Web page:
One challenge for departments is determining what requirements, if any, to cut in order to give students time to incorporate a capstone, Knapp said. “The capstone is a little like a dissertation,” he said. “If graduate programs wanted to pare down their requirements, they would definitely keep the dissertation. It’s been heartening to see that undergraduate programs with capstones are starting to think that way.”
The capstone experience also gives a new focus to undergraduate education, said Jennifer Lindholm, who works on the capstone workgroup and is special assistant to the vice provost for undergraduate education.
“In some cases, undergrads just check off their requirements, but when they know there will be this culminating experience where they must ask a question, develop a thesis and write a paper, it allows them to own their education and think about how they will use it down the road,” Lindholm said.
It’s also a chance for UCLA faculty to share their love of research, she added. “To engage in new research and generate new scholarly information … that’s what we all enjoy. It’s fun to share that with the students.”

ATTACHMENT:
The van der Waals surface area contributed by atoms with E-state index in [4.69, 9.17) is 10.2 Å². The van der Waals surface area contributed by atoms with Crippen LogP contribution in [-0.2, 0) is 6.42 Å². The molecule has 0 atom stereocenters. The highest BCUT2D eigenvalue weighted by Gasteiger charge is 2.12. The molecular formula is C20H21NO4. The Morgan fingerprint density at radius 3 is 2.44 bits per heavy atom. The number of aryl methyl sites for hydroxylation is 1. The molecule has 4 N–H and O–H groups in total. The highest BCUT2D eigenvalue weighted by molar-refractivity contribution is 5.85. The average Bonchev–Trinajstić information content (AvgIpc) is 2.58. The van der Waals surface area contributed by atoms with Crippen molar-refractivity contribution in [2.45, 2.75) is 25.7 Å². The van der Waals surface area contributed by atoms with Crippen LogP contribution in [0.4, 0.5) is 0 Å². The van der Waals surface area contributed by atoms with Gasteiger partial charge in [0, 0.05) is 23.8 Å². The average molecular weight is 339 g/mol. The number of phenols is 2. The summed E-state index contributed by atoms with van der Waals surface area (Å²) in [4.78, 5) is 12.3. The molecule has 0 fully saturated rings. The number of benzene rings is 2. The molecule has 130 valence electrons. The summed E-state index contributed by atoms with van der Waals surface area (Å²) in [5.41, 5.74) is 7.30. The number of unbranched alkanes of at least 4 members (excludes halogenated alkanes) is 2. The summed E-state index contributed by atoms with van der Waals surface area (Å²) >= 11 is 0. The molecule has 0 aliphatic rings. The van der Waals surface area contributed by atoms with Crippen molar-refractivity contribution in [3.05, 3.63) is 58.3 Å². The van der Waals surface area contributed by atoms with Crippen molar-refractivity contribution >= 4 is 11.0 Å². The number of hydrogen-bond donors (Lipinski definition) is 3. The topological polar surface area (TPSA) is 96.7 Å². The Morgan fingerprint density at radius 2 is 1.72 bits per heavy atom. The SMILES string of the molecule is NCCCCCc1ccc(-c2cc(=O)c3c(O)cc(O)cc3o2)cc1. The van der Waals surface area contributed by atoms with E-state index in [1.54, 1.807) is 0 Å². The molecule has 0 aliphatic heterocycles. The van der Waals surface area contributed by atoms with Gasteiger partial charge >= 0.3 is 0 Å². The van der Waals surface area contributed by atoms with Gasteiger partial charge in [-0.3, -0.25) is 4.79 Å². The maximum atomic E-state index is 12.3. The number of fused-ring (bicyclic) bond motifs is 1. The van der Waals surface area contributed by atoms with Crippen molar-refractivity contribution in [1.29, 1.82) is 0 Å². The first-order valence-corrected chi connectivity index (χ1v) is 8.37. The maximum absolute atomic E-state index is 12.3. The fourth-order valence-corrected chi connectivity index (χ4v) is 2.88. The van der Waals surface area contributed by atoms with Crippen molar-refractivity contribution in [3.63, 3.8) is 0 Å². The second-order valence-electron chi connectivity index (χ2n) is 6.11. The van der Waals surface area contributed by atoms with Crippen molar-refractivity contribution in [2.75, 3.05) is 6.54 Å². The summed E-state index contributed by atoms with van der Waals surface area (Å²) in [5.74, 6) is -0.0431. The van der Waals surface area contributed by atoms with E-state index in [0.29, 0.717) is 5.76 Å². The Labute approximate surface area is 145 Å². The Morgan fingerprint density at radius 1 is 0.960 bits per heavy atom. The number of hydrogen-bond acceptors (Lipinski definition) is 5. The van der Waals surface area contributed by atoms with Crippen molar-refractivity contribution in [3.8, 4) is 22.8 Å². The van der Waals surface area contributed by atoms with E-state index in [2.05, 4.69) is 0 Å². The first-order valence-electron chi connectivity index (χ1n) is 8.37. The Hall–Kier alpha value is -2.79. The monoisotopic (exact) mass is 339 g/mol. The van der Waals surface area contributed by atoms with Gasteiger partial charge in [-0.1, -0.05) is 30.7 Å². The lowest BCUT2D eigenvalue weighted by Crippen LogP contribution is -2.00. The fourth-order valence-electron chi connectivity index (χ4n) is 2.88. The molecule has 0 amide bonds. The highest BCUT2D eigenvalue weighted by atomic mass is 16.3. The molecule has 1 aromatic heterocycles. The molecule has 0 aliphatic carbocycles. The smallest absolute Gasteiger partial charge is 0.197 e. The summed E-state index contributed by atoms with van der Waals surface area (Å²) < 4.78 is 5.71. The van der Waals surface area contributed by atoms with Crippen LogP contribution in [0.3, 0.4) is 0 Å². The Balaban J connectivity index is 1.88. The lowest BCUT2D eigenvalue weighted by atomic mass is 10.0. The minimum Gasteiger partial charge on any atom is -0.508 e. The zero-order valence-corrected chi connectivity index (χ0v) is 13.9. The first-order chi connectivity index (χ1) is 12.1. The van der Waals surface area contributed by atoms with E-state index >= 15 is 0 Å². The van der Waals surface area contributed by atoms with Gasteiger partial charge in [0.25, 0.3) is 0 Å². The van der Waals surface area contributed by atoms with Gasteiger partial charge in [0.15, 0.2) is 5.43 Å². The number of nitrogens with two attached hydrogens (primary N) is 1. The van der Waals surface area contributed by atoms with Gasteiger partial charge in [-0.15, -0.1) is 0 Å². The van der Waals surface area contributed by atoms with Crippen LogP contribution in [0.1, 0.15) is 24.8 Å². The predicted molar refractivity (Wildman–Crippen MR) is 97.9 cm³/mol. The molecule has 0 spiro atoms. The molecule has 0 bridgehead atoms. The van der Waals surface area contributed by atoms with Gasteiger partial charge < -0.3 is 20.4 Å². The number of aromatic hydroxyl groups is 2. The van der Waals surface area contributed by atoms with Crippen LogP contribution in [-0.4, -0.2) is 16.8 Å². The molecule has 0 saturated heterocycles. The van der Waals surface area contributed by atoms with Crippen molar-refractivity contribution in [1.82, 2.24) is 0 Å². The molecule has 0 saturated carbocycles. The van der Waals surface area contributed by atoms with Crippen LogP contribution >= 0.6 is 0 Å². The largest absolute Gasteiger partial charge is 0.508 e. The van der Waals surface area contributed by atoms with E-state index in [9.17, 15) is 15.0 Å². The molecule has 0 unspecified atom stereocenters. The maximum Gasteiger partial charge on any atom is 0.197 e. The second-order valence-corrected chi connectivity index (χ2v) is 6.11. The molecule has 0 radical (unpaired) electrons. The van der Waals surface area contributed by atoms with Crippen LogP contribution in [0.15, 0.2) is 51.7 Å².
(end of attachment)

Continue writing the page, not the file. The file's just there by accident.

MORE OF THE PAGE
For Daniel Mabasa, who works with Ward on researching consumer response to wine labels, it’s an ideal transition from academics to the professional world.
“It’s like we’re working in the field,” Mabasa said. “The most fulfilling aspect is that we’re really interacting with our classmates,” people who may someday become professional colleagues. “We’re building our professional network now. In a regular class, you don’t have this kind of team interaction and connection.”
Ward agreed. “These kinds of friendships almost never form in a regular UCLA class,” she said. Her team hosted a wine tasting, comparing inexpensive “two-buck Chuck” Charles Shaw wines with a few $40 organic wines. She and Mabasa have also built a strong connection to their adviser, Magali Delmas, an associate professor of management with UCLA’s Institute of the Environment.
“Students don’t often have the opportunity to work on real research projects from start to finish,” Delmas said. They are learning how to manage people and what skills they excel at. “They’re really evolving and learning about themselves and what kind of projects they like to work on.”
While the campus as a whole is embracing the capstone, Lindholm said, it’s still a challenge for large departments and busy faculty who need to make time to advise students.
“For a large department, it’s difficult to provide students with an individualized experience, given the amount of resources involved,” she said. “That said, history is a very big major, and they have a certified capstone that is a great example to other large departments who don’t think they can do it.”
By UCLA’s centennial in 2019, Smith said she hopes to have at least 60 percent of students completing a capstone.
“It’s a big benefit to the students, but also to the faculty. The students will have unusual ideas and different insights,” Smith said. “At UCLA, our undergraduates are among the best and the brightest, and they ought to be called upon to do something of their own that matches their passion.